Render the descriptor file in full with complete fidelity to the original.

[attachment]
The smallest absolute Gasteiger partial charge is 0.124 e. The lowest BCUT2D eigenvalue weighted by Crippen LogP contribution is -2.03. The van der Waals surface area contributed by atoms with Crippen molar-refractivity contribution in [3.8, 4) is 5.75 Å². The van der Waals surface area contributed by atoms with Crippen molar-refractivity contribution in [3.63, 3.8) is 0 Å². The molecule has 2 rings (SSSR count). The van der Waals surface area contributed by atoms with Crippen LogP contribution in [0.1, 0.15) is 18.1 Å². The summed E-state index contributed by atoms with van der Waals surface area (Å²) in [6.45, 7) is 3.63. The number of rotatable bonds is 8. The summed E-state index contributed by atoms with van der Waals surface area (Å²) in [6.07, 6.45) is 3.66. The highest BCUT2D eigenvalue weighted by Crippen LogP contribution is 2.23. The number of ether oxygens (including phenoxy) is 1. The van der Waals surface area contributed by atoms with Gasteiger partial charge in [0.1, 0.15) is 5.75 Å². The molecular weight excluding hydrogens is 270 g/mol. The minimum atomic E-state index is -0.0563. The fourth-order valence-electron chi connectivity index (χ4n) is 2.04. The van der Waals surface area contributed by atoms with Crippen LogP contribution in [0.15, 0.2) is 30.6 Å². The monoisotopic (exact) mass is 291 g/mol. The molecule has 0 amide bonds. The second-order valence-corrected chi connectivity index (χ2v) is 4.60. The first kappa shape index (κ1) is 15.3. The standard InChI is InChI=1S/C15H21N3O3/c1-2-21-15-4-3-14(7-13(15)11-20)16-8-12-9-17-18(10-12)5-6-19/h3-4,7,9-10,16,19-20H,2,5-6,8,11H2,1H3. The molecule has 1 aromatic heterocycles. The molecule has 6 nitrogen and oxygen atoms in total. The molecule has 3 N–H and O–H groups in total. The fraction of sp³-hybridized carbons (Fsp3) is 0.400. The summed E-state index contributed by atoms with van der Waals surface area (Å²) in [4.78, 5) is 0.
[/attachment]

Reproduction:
The smallest absolute Gasteiger partial charge is 0.124 e. The lowest BCUT2D eigenvalue weighted by Crippen LogP contribution is -2.03. The van der Waals surface area contributed by atoms with Crippen molar-refractivity contribution in [3.8, 4) is 5.75 Å². The van der Waals surface area contributed by atoms with Crippen molar-refractivity contribution in [3.63, 3.8) is 0 Å². The molecule has 2 rings (SSSR count). The van der Waals surface area contributed by atoms with Crippen LogP contribution in [0.1, 0.15) is 18.1 Å². The summed E-state index contributed by atoms with van der Waals surface area (Å²) in [6.45, 7) is 3.63. The number of rotatable bonds is 8. The summed E-state index contributed by atoms with van der Waals surface area (Å²) in [6.07, 6.45) is 3.66. The highest BCUT2D eigenvalue weighted by Crippen LogP contribution is 2.23. The number of ether oxygens (including phenoxy) is 1. The van der Waals surface area contributed by atoms with Gasteiger partial charge in [0.1, 0.15) is 5.75 Å². The molecular weight excluding hydrogens is 270 g/mol. The minimum atomic E-state index is -0.0563. The fourth-order valence-electron chi connectivity index (χ4n) is 2.04. The van der Waals surface area contributed by atoms with Crippen LogP contribution in [0.15, 0.2) is 30.6 Å². The monoisotopic (exact) mass is 291 g/mol. The molecule has 0 amide bonds. The second-order valence-corrected chi connectivity index (χ2v) is 4.60. The first kappa shape index (κ1) is 15.3. The standard InChI is InChI=1S/C15H21N3O3/c1-2-21-15-4-3-14(7-13(15)11-20)16-8-12-9-17-18(10-12)5-6-19/h3-4,7,9-10,16,19-20H,2,5-6,8,11H2,1H3. The molecule has 1 aromatic heterocycles. The molecule has 6 nitrogen and oxygen atoms in total. The molecule has 3 N–H and O–H groups in total. The fraction of sp³-hybridized carbons (Fsp3) is 0.400. The summed E-state index contributed by atoms with van der Waals surface area (Å²) in [4.78, 5) is 0.